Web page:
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Reince Priebus: GOP 'In Much Better Shape' Than 4 Years Ago


Here's one take on the Republican presidential primary season so far. Donald Trump, who has hardly any history with the party, is leading a field of senators and governors. The top candidates in the first two contests, Trump and Senator Ted Cruz, are engaged in a political food fight that escalated today from verbal to legal. Trump's campaign sent a cease-and-desist letter to Cruz's campaign demanding that he take a negative ad about Trump off the air.

The party's hopes of connecting with Latino voters are jeopardized by a frontrunner who is held in especially low esteem by Latino voters. Some might sense a party at risk of a November disaster, not Republican National Committee chair Reince Priebus, who joins us now. Welcome to the program once again.

REINCE PRIEBUS: Well, thank you for having me on the show.

SIEGEL: Let's take this - take up this Trump-Cruz business first. Donald Trump sent a threatening letter to Cruz. Cruz says, if you're threatening to sue, go ahead. Do you see any role for the Republican National Committee or for you, personally, as a referee - someone or some institution to say, cool it, guys.

PRIEBUS: Well, I think that primaries have a way of saying that for me. So eventually, as the ball gets rolling downhill in these states, it has a way of ending some of these food fights that you're seeing across the country, which, you know - our party's not the only one that's having a contentious primary. So are the Democrats.

SIEGEL: In a press release earlier this week, Trump said that one way he can fight back against what he calls Ted Cruz's lies is - and I'm quoting now - to bring a lawsuit against him relative to the fact that he was born in Canada and therefore cannot be president. And then he says if he doesn't take down his false ads, he's going to do that. Additionally, Trump said the Republican National Committee should intervene, and if they don't, they are in default of their pledge to me. Will the Republican National Committee take any step toward either challenging or clarifying Senator Cruz's eligibility?

PRIEBUS: We're not going to get involved in the middle of these candidate battles. I mean, in the pledge itself - simply says that if you want to be a candidate in our party and you want to go to the convention and you want to participate in the process, then you ought to agree that you're going to support the Republican nominee no matter who that is.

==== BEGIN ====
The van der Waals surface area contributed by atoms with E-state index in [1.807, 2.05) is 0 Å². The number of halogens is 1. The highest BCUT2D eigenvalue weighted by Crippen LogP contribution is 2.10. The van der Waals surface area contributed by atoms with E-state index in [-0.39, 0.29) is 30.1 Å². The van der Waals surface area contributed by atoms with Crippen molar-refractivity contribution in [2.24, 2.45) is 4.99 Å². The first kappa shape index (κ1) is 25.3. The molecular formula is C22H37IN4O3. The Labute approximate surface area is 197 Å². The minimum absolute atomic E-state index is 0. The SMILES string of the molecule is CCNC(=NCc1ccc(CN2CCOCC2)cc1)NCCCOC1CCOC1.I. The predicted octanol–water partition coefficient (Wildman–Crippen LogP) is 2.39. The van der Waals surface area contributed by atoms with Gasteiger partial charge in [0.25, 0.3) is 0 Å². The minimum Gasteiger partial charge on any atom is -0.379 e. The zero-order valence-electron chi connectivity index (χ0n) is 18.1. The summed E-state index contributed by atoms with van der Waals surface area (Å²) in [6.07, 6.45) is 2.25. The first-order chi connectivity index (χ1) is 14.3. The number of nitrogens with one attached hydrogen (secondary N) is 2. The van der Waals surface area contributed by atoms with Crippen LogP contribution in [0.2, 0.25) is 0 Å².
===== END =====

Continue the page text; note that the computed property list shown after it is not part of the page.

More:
SIEGEL: After the last midterm elections when Republicans did significantly better with Latino voters than the 27 percent share that Mitt Romney was - seemed to have gotten in 2012, you sounded very satisfied. Now, I mean, there's been a poll which shows that 55 percent of Latinos have a very negative opinion of the Republican front-runner, Donald Trump, and there's another 12 percent that just have a negative opinion of him. Is your effort to connect with Latinos dead if Trump's the nominee?

PRIEBUS: I don't think our effort's dead at all because if you look at what some of the issues that we're facing in the Hispanic community, it's the fact that we haven't been in a Hispanic community, which is what we've been doing at the RNC for the past three years. What we're doing is putting an infrastructure in place so that we can actually make the case in Hispanic communities when we get a nominee now.

SIEGEL: But what do you say to the observation that the case has been made. Trump is the one candidate about whom groups have strong opinions. They're not unsure, and everybody's heard of him. There's not a lot to learn about him.

PRIEBUS: Well, I don't know about that. I think - listen; I don't know who's going to be the nominee. If that's the case, I'm sure that these candidates will talk to those communities, will answer questions, will have plenty of time to campaign and obviously tell them why they'd be a better choice than Hillary Clinton or Bernie Sanders. And it's going to be up to them to make sure that that ship is put on the right course..

SIEGEL: And just, you know, to return to this whole question about that cease-and-desist letter today - if I hear you, Donald Trump should not expect any answer from the Republican National Committee even if he publicly is asking for one in this.

PRIEBUS: We're not going to get involved in commenting and quarterbacking, you know, analysis of campaign advertisements. And it happens in probably every campaign in America, these sorts of disputes over advertisement.

SIEGEL: But in this case, given what's happened this year, can Ronald Reagan's 11th commandment of not speaking ill of a fellow Republican - can that pretty well be laid to rest as something out of a different time?

PRIEBUS: Well, I mean, maybe, but I think that you're going to always expect some jabs and some punches and pushes and shoves. There's a little drama, but I think for the most, part we're in a much better shape today than we were four years ago. And if you look at the Democrats, they're in the ditch, and so the main thing here is making sure that we come out of this unified at the end. We're going to have a long time to get that done by the time we get to convention and after and then win in November.

SIEGEL: Reince Priebus, chairman of the Republican National Committee, thanks for talking with us.

PRIEBUS: Hey, thank you, Sir. Transcript provided by NPR, Copyright NPR.

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